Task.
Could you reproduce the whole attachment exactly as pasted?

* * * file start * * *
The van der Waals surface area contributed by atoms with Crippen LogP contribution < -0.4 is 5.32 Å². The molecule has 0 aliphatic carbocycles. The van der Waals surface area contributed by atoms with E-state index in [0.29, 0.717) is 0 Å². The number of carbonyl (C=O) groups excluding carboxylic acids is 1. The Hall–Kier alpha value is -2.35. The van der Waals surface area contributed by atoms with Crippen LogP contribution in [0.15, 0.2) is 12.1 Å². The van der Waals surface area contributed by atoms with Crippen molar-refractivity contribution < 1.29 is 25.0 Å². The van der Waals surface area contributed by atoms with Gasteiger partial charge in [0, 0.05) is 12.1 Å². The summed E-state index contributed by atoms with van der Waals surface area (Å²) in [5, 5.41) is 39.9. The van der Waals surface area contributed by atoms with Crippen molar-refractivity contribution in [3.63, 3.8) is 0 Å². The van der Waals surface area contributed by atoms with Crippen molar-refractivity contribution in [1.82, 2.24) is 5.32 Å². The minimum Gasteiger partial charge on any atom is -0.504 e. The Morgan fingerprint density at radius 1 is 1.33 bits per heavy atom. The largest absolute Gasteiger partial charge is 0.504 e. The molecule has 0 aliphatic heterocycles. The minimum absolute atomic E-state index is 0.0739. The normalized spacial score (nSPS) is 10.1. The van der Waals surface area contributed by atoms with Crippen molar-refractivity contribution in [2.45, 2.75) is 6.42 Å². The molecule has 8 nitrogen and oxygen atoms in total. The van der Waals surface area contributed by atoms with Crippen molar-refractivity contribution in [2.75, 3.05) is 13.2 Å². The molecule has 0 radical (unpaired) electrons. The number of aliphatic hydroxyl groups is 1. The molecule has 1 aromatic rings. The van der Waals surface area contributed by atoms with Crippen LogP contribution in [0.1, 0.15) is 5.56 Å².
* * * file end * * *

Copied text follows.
The van der Waals surface area contributed by atoms with Crippen LogP contribution < -0.4 is 5.32 Å². The molecule has 0 aliphatic carbocycles. The van der Waals surface area contributed by atoms with E-state index in [0.29, 0.717) is 0 Å². The number of carbonyl (C=O) groups excluding carboxylic acids is 1. The Hall–Kier alpha value is -2.35. The van der Waals surface area contributed by atoms with Crippen LogP contribution in [0.15, 0.2) is 12.1 Å². The van der Waals surface area contributed by atoms with Crippen molar-refractivity contribution < 1.29 is 25.0 Å². The van der Waals surface area contributed by atoms with Gasteiger partial charge in [0, 0.05) is 12.1 Å². The summed E-state index contributed by atoms with van der Waals surface area (Å²) in [5, 5.41) is 39.9. The van der Waals surface area contributed by atoms with Crippen molar-refractivity contribution in [3.63, 3.8) is 0 Å². The van der Waals surface area contributed by atoms with Crippen molar-refractivity contribution in [1.82, 2.24) is 5.32 Å². The minimum Gasteiger partial charge on any atom is -0.504 e. The Morgan fingerprint density at radius 1 is 1.33 bits per heavy atom. The largest absolute Gasteiger partial charge is 0.504 e. The molecule has 0 aliphatic heterocycles. The minimum absolute atomic E-state index is 0.0739. The normalized spacial score (nSPS) is 10.1. The van der Waals surface area contributed by atoms with Crippen molar-refractivity contribution in [2.45, 2.75) is 6.42 Å². The molecule has 8 nitrogen and oxygen atoms in total. The van der Waals surface area contributed by atoms with Crippen molar-refractivity contribution in [2.75, 3.05) is 13.2 Å². The molecule has 0 radical (unpaired) electrons. The number of aliphatic hydroxyl groups is 1. The molecule has 1 aromatic rings. The van der Waals surface area contributed by atoms with Crippen LogP contribution in [0.1, 0.15) is 5.56 Å².